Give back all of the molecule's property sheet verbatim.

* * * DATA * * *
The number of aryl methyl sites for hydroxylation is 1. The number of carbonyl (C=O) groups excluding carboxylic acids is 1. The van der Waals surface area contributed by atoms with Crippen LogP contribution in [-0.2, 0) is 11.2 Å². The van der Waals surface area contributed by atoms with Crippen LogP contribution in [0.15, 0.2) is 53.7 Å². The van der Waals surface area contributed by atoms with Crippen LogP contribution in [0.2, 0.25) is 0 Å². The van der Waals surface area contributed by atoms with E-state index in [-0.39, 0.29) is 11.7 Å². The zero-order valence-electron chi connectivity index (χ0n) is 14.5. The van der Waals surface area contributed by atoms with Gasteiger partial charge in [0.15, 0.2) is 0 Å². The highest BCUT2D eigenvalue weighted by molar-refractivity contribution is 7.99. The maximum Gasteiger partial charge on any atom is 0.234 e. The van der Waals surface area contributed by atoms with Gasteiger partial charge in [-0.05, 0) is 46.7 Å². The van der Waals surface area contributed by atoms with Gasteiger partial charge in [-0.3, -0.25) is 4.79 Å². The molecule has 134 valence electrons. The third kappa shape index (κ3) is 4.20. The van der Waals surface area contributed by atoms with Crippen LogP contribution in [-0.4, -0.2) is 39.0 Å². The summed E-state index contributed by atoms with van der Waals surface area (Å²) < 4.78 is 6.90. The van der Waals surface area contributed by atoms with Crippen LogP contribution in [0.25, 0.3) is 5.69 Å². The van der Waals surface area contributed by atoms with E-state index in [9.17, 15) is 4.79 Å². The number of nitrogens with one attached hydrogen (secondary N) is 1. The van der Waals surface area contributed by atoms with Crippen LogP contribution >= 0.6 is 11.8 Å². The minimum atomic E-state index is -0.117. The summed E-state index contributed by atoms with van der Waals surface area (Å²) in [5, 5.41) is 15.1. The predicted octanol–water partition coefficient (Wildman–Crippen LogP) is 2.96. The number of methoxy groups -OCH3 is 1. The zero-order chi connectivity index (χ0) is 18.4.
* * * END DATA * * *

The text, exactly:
The number of aryl methyl sites for hydroxylation is 1. The number of carbonyl (C=O) groups excluding carboxylic acids is 1. The van der Waals surface area contributed by atoms with Crippen LogP contribution in [-0.2, 0) is 11.2 Å². The van der Waals surface area contributed by atoms with Crippen LogP contribution in [0.15, 0.2) is 53.7 Å². The van der Waals surface area contributed by atoms with Crippen LogP contribution in [0.2, 0.25) is 0 Å². The van der Waals surface area contributed by atoms with E-state index in [-0.39, 0.29) is 11.7 Å². The zero-order valence-electron chi connectivity index (χ0n) is 14.5. The van der Waals surface area contributed by atoms with Gasteiger partial charge in [0.15, 0.2) is 0 Å². The highest BCUT2D eigenvalue weighted by molar-refractivity contribution is 7.99. The maximum Gasteiger partial charge on any atom is 0.234 e. The van der Waals surface area contributed by atoms with Gasteiger partial charge in [-0.05, 0) is 46.7 Å². The van der Waals surface area contributed by atoms with Gasteiger partial charge in [-0.3, -0.25) is 4.79 Å². The molecule has 134 valence electrons. The third kappa shape index (κ3) is 4.20. The van der Waals surface area contributed by atoms with Crippen LogP contribution in [-0.4, -0.2) is 39.0 Å². The summed E-state index contributed by atoms with van der Waals surface area (Å²) < 4.78 is 6.90. The van der Waals surface area contributed by atoms with Crippen LogP contribution in [0.25, 0.3) is 5.69 Å². The van der Waals surface area contributed by atoms with E-state index in [9.17, 15) is 4.79 Å². The number of nitrogens with one attached hydrogen (secondary N) is 1. The van der Waals surface area contributed by atoms with Crippen LogP contribution >= 0.6 is 11.8 Å². The minimum atomic E-state index is -0.117. The summed E-state index contributed by atoms with van der Waals surface area (Å²) in [5, 5.41) is 15.1. The predicted octanol–water partition coefficient (Wildman–Crippen LogP) is 2.96. The number of methoxy groups -OCH3 is 1. The zero-order chi connectivity index (χ0) is 18.4.